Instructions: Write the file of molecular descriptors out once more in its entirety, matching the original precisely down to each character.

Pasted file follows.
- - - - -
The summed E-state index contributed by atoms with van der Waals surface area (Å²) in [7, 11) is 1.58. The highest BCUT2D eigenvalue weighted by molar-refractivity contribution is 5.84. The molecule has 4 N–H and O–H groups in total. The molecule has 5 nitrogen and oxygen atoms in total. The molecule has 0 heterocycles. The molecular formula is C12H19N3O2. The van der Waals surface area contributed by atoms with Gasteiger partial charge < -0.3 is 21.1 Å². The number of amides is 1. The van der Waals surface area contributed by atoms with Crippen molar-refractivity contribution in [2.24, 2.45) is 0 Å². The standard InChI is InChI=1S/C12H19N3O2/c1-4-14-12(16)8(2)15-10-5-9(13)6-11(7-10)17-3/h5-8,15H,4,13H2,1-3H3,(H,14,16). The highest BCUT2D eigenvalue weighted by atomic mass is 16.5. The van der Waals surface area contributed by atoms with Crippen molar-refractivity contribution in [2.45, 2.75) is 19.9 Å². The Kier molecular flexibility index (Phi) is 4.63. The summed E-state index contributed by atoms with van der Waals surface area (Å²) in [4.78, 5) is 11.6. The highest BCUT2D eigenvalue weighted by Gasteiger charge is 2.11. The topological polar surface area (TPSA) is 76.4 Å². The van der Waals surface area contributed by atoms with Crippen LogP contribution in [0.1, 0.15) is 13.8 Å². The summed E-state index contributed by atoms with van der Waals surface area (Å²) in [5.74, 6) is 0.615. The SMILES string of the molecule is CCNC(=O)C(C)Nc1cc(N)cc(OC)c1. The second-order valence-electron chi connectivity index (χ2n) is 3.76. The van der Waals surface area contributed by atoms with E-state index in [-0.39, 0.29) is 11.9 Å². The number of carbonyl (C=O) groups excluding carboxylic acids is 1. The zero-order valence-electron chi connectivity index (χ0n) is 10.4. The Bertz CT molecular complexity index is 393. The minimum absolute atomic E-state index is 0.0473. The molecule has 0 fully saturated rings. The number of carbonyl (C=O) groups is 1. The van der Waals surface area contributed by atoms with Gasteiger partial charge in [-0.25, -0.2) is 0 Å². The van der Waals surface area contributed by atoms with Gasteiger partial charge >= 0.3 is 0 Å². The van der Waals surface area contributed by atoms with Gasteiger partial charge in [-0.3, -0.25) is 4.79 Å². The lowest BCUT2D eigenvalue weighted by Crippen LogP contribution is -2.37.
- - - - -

The summed E-state index contributed by atoms with van der Waals surface area (Å²) in [7, 11) is 1.58. The highest BCUT2D eigenvalue weighted by molar-refractivity contribution is 5.84. The molecule has 4 N–H and O–H groups in total. The molecule has 5 nitrogen and oxygen atoms in total. The molecule has 0 heterocycles. The molecular formula is C12H19N3O2. The van der Waals surface area contributed by atoms with Gasteiger partial charge < -0.3 is 21.1 Å². The number of amides is 1. The van der Waals surface area contributed by atoms with Crippen molar-refractivity contribution in [2.24, 2.45) is 0 Å². The standard InChI is InChI=1S/C12H19N3O2/c1-4-14-12(16)8(2)15-10-5-9(13)6-11(7-10)17-3/h5-8,15H,4,13H2,1-3H3,(H,14,16). The highest BCUT2D eigenvalue weighted by atomic mass is 16.5. The van der Waals surface area contributed by atoms with Crippen molar-refractivity contribution in [2.45, 2.75) is 19.9 Å². The Kier molecular flexibility index (Phi) is 4.63. The summed E-state index contributed by atoms with van der Waals surface area (Å²) in [4.78, 5) is 11.6. The highest BCUT2D eigenvalue weighted by Gasteiger charge is 2.11. The topological polar surface area (TPSA) is 76.4 Å². The van der Waals surface area contributed by atoms with Crippen LogP contribution in [0.1, 0.15) is 13.8 Å². The summed E-state index contributed by atoms with van der Waals surface area (Å²) in [5.74, 6) is 0.615. The SMILES string of the molecule is CCNC(=O)C(C)Nc1cc(N)cc(OC)c1. The second-order valence-electron chi connectivity index (χ2n) is 3.76. The van der Waals surface area contributed by atoms with E-state index in [-0.39, 0.29) is 11.9 Å². The number of carbonyl (C=O) groups excluding carboxylic acids is 1. The zero-order valence-electron chi connectivity index (χ0n) is 10.4. The Bertz CT molecular complexity index is 393. The minimum absolute atomic E-state index is 0.0473. The molecule has 0 fully saturated rings. The number of carbonyl (C=O) groups is 1. The van der Waals surface area contributed by atoms with Gasteiger partial charge in [-0.25, -0.2) is 0 Å². The van der Waals surface area contributed by atoms with Gasteiger partial charge >= 0.3 is 0 Å². The van der Waals surface area contributed by atoms with Gasteiger partial charge in [-0.3, -0.25) is 4.79 Å². The lowest BCUT2D eigenvalue weighted by Crippen LogP contribution is -2.37.